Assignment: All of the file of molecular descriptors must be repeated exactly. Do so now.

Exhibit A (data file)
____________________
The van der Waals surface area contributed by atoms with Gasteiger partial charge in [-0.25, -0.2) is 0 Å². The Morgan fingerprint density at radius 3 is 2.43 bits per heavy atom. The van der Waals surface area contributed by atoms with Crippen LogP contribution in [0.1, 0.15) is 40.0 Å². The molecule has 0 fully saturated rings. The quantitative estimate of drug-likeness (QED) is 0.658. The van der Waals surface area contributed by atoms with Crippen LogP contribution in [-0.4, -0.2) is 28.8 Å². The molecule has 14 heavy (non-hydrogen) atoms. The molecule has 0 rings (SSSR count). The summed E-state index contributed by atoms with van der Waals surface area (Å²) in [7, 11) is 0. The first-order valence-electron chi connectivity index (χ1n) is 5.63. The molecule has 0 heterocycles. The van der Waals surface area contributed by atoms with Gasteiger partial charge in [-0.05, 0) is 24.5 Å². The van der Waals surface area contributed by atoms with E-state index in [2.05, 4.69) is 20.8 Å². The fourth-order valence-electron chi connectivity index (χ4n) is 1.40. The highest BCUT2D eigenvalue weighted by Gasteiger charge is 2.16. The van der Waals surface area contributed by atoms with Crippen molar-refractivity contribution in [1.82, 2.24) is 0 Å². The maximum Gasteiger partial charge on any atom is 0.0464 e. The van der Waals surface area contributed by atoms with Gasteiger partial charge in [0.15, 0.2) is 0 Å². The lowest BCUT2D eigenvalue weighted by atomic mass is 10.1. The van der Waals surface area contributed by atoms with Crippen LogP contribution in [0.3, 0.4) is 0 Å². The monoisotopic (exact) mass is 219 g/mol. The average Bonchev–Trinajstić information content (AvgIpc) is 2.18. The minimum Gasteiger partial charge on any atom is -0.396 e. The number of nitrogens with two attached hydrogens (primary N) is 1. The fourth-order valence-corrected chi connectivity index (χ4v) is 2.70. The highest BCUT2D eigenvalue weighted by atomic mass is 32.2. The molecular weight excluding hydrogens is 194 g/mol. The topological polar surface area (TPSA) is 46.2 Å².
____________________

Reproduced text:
The van der Waals surface area contributed by atoms with Gasteiger partial charge in [-0.25, -0.2) is 0 Å². The Morgan fingerprint density at radius 3 is 2.43 bits per heavy atom. The van der Waals surface area contributed by atoms with Crippen LogP contribution in [0.1, 0.15) is 40.0 Å². The molecule has 0 fully saturated rings. The quantitative estimate of drug-likeness (QED) is 0.658. The van der Waals surface area contributed by atoms with Crippen LogP contribution in [-0.4, -0.2) is 28.8 Å². The molecule has 14 heavy (non-hydrogen) atoms. The molecule has 0 rings (SSSR count). The summed E-state index contributed by atoms with van der Waals surface area (Å²) in [7, 11) is 0. The first-order valence-electron chi connectivity index (χ1n) is 5.63. The molecule has 0 heterocycles. The van der Waals surface area contributed by atoms with Gasteiger partial charge in [-0.05, 0) is 24.5 Å². The van der Waals surface area contributed by atoms with E-state index in [2.05, 4.69) is 20.8 Å². The fourth-order valence-electron chi connectivity index (χ4n) is 1.40. The highest BCUT2D eigenvalue weighted by Gasteiger charge is 2.16. The van der Waals surface area contributed by atoms with Crippen molar-refractivity contribution in [1.82, 2.24) is 0 Å². The maximum Gasteiger partial charge on any atom is 0.0464 e. The van der Waals surface area contributed by atoms with Gasteiger partial charge in [0.15, 0.2) is 0 Å². The lowest BCUT2D eigenvalue weighted by atomic mass is 10.1. The van der Waals surface area contributed by atoms with Crippen LogP contribution in [0.3, 0.4) is 0 Å². The monoisotopic (exact) mass is 219 g/mol. The average Bonchev–Trinajstić information content (AvgIpc) is 2.18. The minimum Gasteiger partial charge on any atom is -0.396 e. The number of nitrogens with two attached hydrogens (primary N) is 1. The fourth-order valence-corrected chi connectivity index (χ4v) is 2.70. The highest BCUT2D eigenvalue weighted by atomic mass is 32.2. The molecular weight excluding hydrogens is 194 g/mol. The topological polar surface area (TPSA) is 46.2 Å².